For analysis and comparison of community structures of terrestrial ferns, relative density and frequency were calculated, as well as the importance value index (IVI) according to Vuono (2002)VUONO, Y.S., 2002. Inventário fitossociológico. In: L.S. SYLVESTRE and M.M.T. ROSA, eds. Manual metodológico para estudos botânicos na Mata Atlântica. Seropédica: EDUR, pp. 51-65., adapted by Condack and Sylvestre (2009)CONDACK, J.P.S. and SYLVESTRE, L.S. 2009. Structure of fern community in the high mountain forest of Itatiaia National Park, Brazil. In: S.C. VERMS, S.P. KHULLAR and H.K. CHEEMA, eds. Perspective in pteridophytes. Lucknow: Bishen Singh Mahendra Pal Singh, pp. 113-126. to this plant group.

2.3. Biotic and abiotic variables

Temperature, air humidity, and wind speed were recorded on a cloudless day at hourly intervals for 12 consecutive hours in the center of each plot. These climate data were measured with a portable digital thermo-hygroanemometer (Instruterm-Thal-300, model 0211). On the same day, hemispheric photos were taken at the center of each plot, using a Sony H5 camera equipped with a Raynox Digital fisheye lens, model DCR-CF 85 Pro. The camera was placed 1 m above the ground, leveled and pointed to the North (Garcia et al., 2007GARCIA, L.C., REZENDE, M.Q., PIMENTA, M.A., MACHADO, R.M. and LEMOS-FILHO, J.P., 2007. Heterogeneidade do dossel e quantidade de luz no recrutamento do sub-bosque de uma mata ciliar no Alto São Francisco, Minas Gerais: análise através de fotos hemisféricas. Revista Brasileira de Biociências, vol. 5, pp. 99-101.). The images were analyzed for relative canopy openness using ImageJ 1.5i. Soil moisture and depth of the litter layer were also measured at three points within each plot. Soil samplings were performed in zig-zag, with the help of a Dutch auger, at depths of 0 to 20 cm. After that, homogenization was performed, forming three samples per site (AI, AII, and AIII); one in the upper portion of the fragment, one in the intermediate portion, and one in the final portion of each fragment. Subsequently, samples were sent for physico-chemical analyses at the Laboratory of Soils (LAS) of the Federal University of Rio Grande do Sul (UFRGS). Soil moisture content was measured using an AT Delta-T Device HH2 Moisture Meter, version 4.0. Additionally, we estimated the percentage cover of rocks, soil, herbs and leaf litter in each plot, according to the scale proposed by Braun-Blanquet (1979)BRAUN-BLANQUET, J., 1979. Fitosociología: bases para el estudio de las comunidades vegetales. Madrid: H. Blume, 820 p..

2.4. Data analysis

A Principal Component Analysis (PCA) was used to investigate the relationships between abiotic factors using the PAST software (Hammer et al., 2001HAMMER, Ø., HARPER, D.A.T. and RYAN, P.D., 2001 [viewed 26 April 2018]. PAST: Paleontological Statistics package for education and data analysis. Paleontologia Electronica [online], vol. 4, pp. 1-9. Available from: http://folk.uio.no/ohammer/past/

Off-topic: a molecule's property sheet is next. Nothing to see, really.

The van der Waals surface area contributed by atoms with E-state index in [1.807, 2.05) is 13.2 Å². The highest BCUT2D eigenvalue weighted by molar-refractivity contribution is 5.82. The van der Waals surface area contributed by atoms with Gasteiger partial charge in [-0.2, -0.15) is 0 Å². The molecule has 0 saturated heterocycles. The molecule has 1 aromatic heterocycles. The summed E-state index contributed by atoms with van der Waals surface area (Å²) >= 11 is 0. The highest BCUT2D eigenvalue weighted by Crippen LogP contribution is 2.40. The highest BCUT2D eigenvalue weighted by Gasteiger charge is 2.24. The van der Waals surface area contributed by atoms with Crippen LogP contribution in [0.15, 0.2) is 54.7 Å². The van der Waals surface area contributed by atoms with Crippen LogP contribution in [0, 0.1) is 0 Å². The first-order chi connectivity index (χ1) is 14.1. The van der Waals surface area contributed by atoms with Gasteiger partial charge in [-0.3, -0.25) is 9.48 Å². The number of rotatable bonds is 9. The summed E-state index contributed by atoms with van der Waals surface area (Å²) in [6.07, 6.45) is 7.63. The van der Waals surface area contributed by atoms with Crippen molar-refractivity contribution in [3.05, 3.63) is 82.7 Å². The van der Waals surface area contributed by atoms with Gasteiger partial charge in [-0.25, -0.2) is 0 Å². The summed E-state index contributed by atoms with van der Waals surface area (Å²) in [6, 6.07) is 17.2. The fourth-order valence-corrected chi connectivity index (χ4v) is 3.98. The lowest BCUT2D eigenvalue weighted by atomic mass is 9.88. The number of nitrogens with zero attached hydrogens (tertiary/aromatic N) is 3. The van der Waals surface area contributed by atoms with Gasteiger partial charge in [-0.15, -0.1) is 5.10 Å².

http://folk.uio.no/ohammer/past/...
), version 3.14, and distribution of the plots. A second PCA was performed based on physico-chemical analyses of three soil samples from each site. We performed a non-metric multidimensional scaling (nMDS) on Bray-Curtis similarity matrices of fern abundance data. To detect significant changes in the floristic composition among fern communities of the nMDS groups, we ran a similarity analysis (ANOSIM) with 999 permutations using p/a data. We used a similarity percentage analysis (SIMPER) to identify the fern species that contributed most with the similarity within groups, as well as with the dissimilarity between groups. All three analyses were performed using the PRIMER-E software (Clarke and Gorley, 2002CLARKE, K.R. and GORLEY, R.N., 2002. Primer 5.2.9: user manual/tutorial, PRIMER- E91. Plymouth: PRIMER-e.), version 5.2.9.

3. Results

Fern survey indicated the occurrence of 24 species (AI=8 species, AII=16 species, and AIII=15 species) in the three riparian forest remnants, distributed in 19 genera and 10 families. Among the three areas, the most numerous families were Pteridaceae (seven species), Thelypteridaceae (five species), and Blechnaceae (three species), while Amauropelta Kunze (4), Adiantum L. (2), and Doryopteris J.Sm. (2) were the most abundant genera. The species shared by the three areas were Anemia phyllitidis (L.) Sw, Blechnum austrobrasilianum de la Sota, and Neoblechnum brasiliense (Desv.) Gasper & V.A.O. Dittrich (Table 1).

Table 1
List of families and species of ferns sampled in the three areas of riparian forest remnants (AI, AII, and AIII) in Pantano Grande, RS.

In AI, Blechnum austrobrasilianum had the highest IVI (59.47%) among the species sampled, followed by Cyathea atrovirens (Langsd. & Fisch) Domin (10.69%); the value of the former was six times higher than the latter due to the high number of individuals collected, and consequently, to its high density (107,920 ind ha-1). In addition, B. austrobrasilianum occurred in all plots. Rumohra adiantiformis (G. Forst.) Ching (8.49%) was the third most important species in the community, followed by Neoblechnum brasiliense (8.22%) (Table 2). Together, these four species represented approximately 90% of IVI, thus indicating that few species were responsible for the fern community structure in AI.

Table 2
Phytosociological parameters of the fern species sampled inside a gallery forest area - AI, along a creek in the municipality of Pantano Grande, RS.

In AII, Blechnum austrobrasilianum had the highest IVI (20.22), followed by Lomaridium plumieri (Desv.) C. Presl (18.87), Asplenium claussenii Hieron. (16.58), and Pteris brasiliensis Raddi (8.71). The sum of the IVI of these four species was approximately 65% of the total value in this community, whereas more than 70% of the community showed IVI values lower than 6.0% (Table 3).